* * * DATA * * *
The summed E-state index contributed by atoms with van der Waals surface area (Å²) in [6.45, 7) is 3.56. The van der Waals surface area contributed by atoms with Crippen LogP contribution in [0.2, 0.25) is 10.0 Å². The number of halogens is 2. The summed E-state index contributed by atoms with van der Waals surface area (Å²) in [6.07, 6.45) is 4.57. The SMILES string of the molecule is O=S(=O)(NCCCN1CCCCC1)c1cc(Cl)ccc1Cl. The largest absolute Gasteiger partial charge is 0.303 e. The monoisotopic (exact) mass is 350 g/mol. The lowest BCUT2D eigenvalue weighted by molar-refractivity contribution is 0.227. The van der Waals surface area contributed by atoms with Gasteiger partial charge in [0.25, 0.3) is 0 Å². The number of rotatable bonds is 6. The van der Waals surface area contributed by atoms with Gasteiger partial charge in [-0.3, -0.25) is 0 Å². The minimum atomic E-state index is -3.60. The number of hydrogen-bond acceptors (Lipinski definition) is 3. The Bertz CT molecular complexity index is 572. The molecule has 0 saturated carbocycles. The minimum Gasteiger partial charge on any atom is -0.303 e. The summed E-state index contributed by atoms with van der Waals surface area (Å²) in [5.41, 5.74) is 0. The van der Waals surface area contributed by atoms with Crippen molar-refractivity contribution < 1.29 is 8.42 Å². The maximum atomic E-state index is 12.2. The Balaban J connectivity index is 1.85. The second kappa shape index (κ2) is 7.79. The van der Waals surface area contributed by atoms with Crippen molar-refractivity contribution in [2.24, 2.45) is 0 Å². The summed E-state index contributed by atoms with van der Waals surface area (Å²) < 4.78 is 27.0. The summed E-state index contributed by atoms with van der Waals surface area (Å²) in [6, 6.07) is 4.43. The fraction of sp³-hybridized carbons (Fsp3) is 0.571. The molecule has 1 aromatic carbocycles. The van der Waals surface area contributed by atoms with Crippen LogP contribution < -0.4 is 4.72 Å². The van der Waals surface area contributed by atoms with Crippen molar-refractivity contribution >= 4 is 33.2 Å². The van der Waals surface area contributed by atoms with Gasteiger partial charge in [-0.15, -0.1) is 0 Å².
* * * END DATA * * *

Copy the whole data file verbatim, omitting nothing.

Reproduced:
The summed E-state index contributed by atoms with van der Waals surface area (Å²) in [6.45, 7) is 3.56. The van der Waals surface area contributed by atoms with Crippen LogP contribution in [0.2, 0.25) is 10.0 Å². The number of halogens is 2. The summed E-state index contributed by atoms with van der Waals surface area (Å²) in [6.07, 6.45) is 4.57. The SMILES string of the molecule is O=S(=O)(NCCCN1CCCCC1)c1cc(Cl)ccc1Cl. The largest absolute Gasteiger partial charge is 0.303 e. The monoisotopic (exact) mass is 350 g/mol. The lowest BCUT2D eigenvalue weighted by molar-refractivity contribution is 0.227. The van der Waals surface area contributed by atoms with Gasteiger partial charge in [0.25, 0.3) is 0 Å². The number of rotatable bonds is 6. The van der Waals surface area contributed by atoms with Gasteiger partial charge in [-0.3, -0.25) is 0 Å². The minimum atomic E-state index is -3.60. The number of hydrogen-bond acceptors (Lipinski definition) is 3. The Bertz CT molecular complexity index is 572. The molecule has 0 saturated carbocycles. The minimum Gasteiger partial charge on any atom is -0.303 e. The summed E-state index contributed by atoms with van der Waals surface area (Å²) in [5.41, 5.74) is 0. The van der Waals surface area contributed by atoms with Crippen molar-refractivity contribution < 1.29 is 8.42 Å². The maximum atomic E-state index is 12.2. The Balaban J connectivity index is 1.85. The second kappa shape index (κ2) is 7.79. The van der Waals surface area contributed by atoms with Crippen molar-refractivity contribution in [2.24, 2.45) is 0 Å². The summed E-state index contributed by atoms with van der Waals surface area (Å²) < 4.78 is 27.0. The summed E-state index contributed by atoms with van der Waals surface area (Å²) in [6, 6.07) is 4.43. The fraction of sp³-hybridized carbons (Fsp3) is 0.571. The molecule has 1 aromatic carbocycles. The van der Waals surface area contributed by atoms with Crippen LogP contribution < -0.4 is 4.72 Å². The van der Waals surface area contributed by atoms with Crippen molar-refractivity contribution >= 4 is 33.2 Å². The van der Waals surface area contributed by atoms with Gasteiger partial charge in [-0.15, -0.1) is 0 Å².